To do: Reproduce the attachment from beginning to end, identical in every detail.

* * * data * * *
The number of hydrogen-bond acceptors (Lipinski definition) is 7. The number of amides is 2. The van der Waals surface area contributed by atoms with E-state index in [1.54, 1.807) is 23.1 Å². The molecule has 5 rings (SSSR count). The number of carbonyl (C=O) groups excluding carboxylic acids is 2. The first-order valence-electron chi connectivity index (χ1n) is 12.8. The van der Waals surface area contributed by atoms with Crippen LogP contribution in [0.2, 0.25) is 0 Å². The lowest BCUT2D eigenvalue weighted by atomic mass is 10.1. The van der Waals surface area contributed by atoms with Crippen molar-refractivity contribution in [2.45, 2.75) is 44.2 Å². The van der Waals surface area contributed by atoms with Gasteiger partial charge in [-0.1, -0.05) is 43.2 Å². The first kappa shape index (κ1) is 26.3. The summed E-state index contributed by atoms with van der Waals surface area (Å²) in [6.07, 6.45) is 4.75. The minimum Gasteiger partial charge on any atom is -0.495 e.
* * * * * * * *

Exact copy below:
The number of hydrogen-bond acceptors (Lipinski definition) is 7. The number of amides is 2. The van der Waals surface area contributed by atoms with E-state index in [1.54, 1.807) is 23.1 Å². The molecule has 5 rings (SSSR count). The number of carbonyl (C=O) groups excluding carboxylic acids is 2. The first-order valence-electron chi connectivity index (χ1n) is 12.8. The van der Waals surface area contributed by atoms with Crippen LogP contribution in [0.2, 0.25) is 0 Å². The lowest BCUT2D eigenvalue weighted by atomic mass is 10.1. The van der Waals surface area contributed by atoms with Crippen molar-refractivity contribution in [2.45, 2.75) is 44.2 Å². The van der Waals surface area contributed by atoms with Gasteiger partial charge in [-0.1, -0.05) is 43.2 Å². The first kappa shape index (κ1) is 26.3. The summed E-state index contributed by atoms with van der Waals surface area (Å²) in [6.07, 6.45) is 4.75. The minimum Gasteiger partial charge on any atom is -0.495 e.